2. In no way should a gun ever be modified from how it came from the factory. Sorry, those night sights just made you a ninja assassin.
3. Adding a safety to your Glock will give you brownie points if you ever have to shoot someone, because 3 safeties aren't enough, you need to add a thumb safety as well! Add safeties to your other guns while you're at it.
4. Oh, and don't buy a gun with the wrong name, because if you ever need to use it you'll go straight to prison...

He makes me want to run out, bling up my 1911, take the trigger to a crisp 5 ounces, add in a laser, get "Thug Whacker" laser engraved on the slide, disable my grip safety, drop safety, and thumb safety, and then OC it down the street wearing a pink tutu covered in green jello while reading a Playboy. Just because I know it would piss him off...


-Chaz
I love guns... And boobs...
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#8
Chazman321;18098 Wrote:Did you even watch the video? lol PA does have the stand your ground law, which make the video outdated.

As for him being a douche:
1. A 3.5# trigger makes you look like a maniac and automatically guilty?
2. In no way should a gun ever be modified from how it came from the factory. Sorry, those night sights just made you a ninja assassin.
3. Adding a safety to your Glock will give you brownie points if you ever have to shoot someone, because 3 safeties aren't enough, you need to add a thumb safety as well! Add safeties to your other guns while you're at it.
4. Oh, and don't buy a gun with the wrong name, because if you ever need to use it you'll go straight to prison...

He makes me want to run out, bling up my 1911, take the trigger to a crisp 5 ounces, add in a laser, get "Thug Whacker" laser engraved on the slide, disable my grip safety, drop safety, and thumb safety, and then OC it down the street wearing a pink tutu covered in green jello while reading a Playboy. Just because I know it would piss him off...


-Chaz

AHAHAh omg I needed that laugh much Big Grin Thank you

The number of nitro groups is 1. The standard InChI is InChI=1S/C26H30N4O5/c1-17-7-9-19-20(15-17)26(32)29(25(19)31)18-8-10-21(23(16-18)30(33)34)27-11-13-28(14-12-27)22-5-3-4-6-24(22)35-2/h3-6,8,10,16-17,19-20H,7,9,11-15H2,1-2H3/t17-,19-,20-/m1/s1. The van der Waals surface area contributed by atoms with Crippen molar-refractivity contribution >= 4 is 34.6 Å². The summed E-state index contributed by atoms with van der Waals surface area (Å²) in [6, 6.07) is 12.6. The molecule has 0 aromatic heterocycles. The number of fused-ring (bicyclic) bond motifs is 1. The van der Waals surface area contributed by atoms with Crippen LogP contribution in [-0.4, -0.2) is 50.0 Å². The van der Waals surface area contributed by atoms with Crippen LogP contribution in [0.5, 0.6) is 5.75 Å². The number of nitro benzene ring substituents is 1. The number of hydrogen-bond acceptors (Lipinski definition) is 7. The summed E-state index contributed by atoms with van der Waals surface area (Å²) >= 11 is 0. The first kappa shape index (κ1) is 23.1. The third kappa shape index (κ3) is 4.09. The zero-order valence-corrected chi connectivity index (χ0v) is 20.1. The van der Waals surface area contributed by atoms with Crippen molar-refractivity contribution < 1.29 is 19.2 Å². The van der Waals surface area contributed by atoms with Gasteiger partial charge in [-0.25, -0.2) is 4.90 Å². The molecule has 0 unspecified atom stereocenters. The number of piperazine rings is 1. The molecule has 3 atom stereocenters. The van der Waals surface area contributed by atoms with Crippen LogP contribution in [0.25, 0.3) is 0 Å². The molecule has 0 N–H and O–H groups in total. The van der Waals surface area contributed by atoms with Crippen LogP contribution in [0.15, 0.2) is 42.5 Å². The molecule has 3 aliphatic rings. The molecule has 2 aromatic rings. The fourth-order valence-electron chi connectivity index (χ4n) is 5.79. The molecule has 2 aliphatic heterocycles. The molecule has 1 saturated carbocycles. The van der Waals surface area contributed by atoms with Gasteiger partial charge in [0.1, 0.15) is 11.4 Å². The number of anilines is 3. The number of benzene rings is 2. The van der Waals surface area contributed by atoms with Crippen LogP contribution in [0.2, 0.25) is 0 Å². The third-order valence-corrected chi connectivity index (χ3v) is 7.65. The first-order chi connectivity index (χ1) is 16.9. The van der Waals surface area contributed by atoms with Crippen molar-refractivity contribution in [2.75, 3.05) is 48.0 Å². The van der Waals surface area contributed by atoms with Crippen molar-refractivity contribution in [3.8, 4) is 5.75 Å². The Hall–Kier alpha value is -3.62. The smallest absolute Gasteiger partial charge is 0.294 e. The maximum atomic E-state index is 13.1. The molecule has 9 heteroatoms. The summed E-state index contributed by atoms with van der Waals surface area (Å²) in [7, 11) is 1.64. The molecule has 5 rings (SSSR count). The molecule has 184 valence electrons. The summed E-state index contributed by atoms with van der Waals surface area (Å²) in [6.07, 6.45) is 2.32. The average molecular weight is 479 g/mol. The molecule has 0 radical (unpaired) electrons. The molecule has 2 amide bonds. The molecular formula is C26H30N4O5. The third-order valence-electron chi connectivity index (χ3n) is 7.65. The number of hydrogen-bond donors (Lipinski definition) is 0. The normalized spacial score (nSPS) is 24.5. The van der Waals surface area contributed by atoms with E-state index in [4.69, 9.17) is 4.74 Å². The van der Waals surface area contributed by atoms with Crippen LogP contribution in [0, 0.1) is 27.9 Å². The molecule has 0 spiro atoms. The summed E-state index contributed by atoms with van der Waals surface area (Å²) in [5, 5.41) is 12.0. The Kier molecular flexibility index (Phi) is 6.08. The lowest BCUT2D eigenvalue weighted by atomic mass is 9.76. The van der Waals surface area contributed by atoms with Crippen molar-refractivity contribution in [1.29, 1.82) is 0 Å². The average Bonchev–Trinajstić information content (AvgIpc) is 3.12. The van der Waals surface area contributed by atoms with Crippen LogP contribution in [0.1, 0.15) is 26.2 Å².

DON'T TREAD ON ME.
One Man Wolf Pack.
Always stay invisible.
Proud to be a loser at PA2A Whack
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#9
AndrewG23;18628 Wrote:
Chazman321;18098 Wrote:Did you even watch the video? lol PA does have the stand your ground law, which make the video outdated.

As for him being a douche:
1. A 3.5# trigger makes you look like a maniac and automatically guilty?
2. In no way should a gun ever be modified from how it came from the factory. Sorry, those night sights just made you a ninja assassin.
3. Adding a safety to your Glock will give you brownie points if you ever have to shoot someone, because 3 safeties aren't enough, you need to add a thumb safety as well! Add safeties to your other guns while you're at it.
4. Oh, and don't buy a gun with the wrong name, because if you ever need to use it you'll go straight to prison...

He makes me want to run out, bling up my 1911, take the trigger to a crisp 5 ounces, add in a laser, get "Thug Whacker" laser engraved on the slide, disable my grip safety, drop safety, and thumb safety, and then OC it down the street wearing a pink tutu covered in green jello while reading a Playboy. Just because I know it would piss him off...


-Chaz

AHAHAh omg I needed that laugh much Big Grin Thank you

No problem, I'm here all week... lol


-Chaz
I love guns... And boobs...
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#10
Jeez, I don't know, guys...while the video is not current, I believe it has some valuable points.

1. If one has to shoot a bad guy, and you're carrying "The Judge", I see trouble in your future.

2. "Reasonableness" is a concept utilized by every one of us: would you shoot a guy who's stealing bread? Probably not. Attacking your loved ones? Of course.

3. I've experienced the "call 911 first" flap. And I can tell you: I should've called sooner...it DOES make a difference.

There's more that spoke to me, but the bottom line for me: take what you can use, leave the rest behind. Just some food for thought.
With cheese, Grommet.